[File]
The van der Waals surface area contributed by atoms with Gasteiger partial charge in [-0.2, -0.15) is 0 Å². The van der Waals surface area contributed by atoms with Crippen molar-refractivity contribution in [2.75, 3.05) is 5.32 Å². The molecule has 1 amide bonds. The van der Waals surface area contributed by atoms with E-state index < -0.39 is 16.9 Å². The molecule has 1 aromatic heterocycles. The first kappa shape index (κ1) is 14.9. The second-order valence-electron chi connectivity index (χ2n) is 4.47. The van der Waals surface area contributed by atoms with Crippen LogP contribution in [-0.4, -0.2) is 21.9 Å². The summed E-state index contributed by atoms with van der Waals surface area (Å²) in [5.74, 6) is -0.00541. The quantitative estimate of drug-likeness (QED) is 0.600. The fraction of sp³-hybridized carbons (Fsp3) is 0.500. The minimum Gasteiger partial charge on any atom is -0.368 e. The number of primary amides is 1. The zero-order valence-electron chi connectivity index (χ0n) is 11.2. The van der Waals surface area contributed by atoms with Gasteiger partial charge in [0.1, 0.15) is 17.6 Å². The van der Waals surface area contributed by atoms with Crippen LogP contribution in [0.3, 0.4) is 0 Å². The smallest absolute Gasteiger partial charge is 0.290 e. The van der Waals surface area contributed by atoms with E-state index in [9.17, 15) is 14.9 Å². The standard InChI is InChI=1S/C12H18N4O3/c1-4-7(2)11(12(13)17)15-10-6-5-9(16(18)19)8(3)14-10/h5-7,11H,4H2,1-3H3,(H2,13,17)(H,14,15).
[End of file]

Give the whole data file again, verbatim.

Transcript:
The van der Waals surface area contributed by atoms with Gasteiger partial charge in [-0.2, -0.15) is 0 Å². The van der Waals surface area contributed by atoms with Crippen molar-refractivity contribution in [2.75, 3.05) is 5.32 Å². The molecule has 1 amide bonds. The van der Waals surface area contributed by atoms with E-state index < -0.39 is 16.9 Å². The molecule has 1 aromatic heterocycles. The first kappa shape index (κ1) is 14.9. The second-order valence-electron chi connectivity index (χ2n) is 4.47. The van der Waals surface area contributed by atoms with Crippen LogP contribution in [-0.4, -0.2) is 21.9 Å². The summed E-state index contributed by atoms with van der Waals surface area (Å²) in [5.74, 6) is -0.00541. The quantitative estimate of drug-likeness (QED) is 0.600. The fraction of sp³-hybridized carbons (Fsp3) is 0.500. The minimum Gasteiger partial charge on any atom is -0.368 e. The number of primary amides is 1. The zero-order valence-electron chi connectivity index (χ0n) is 11.2. The van der Waals surface area contributed by atoms with Gasteiger partial charge in [0.1, 0.15) is 17.6 Å². The van der Waals surface area contributed by atoms with Crippen LogP contribution in [0.3, 0.4) is 0 Å². The smallest absolute Gasteiger partial charge is 0.290 e. The van der Waals surface area contributed by atoms with E-state index in [9.17, 15) is 14.9 Å². The standard InChI is InChI=1S/C12H18N4O3/c1-4-7(2)11(12(13)17)15-10-6-5-9(16(18)19)8(3)14-10/h5-7,11H,4H2,1-3H3,(H2,13,17)(H,14,15).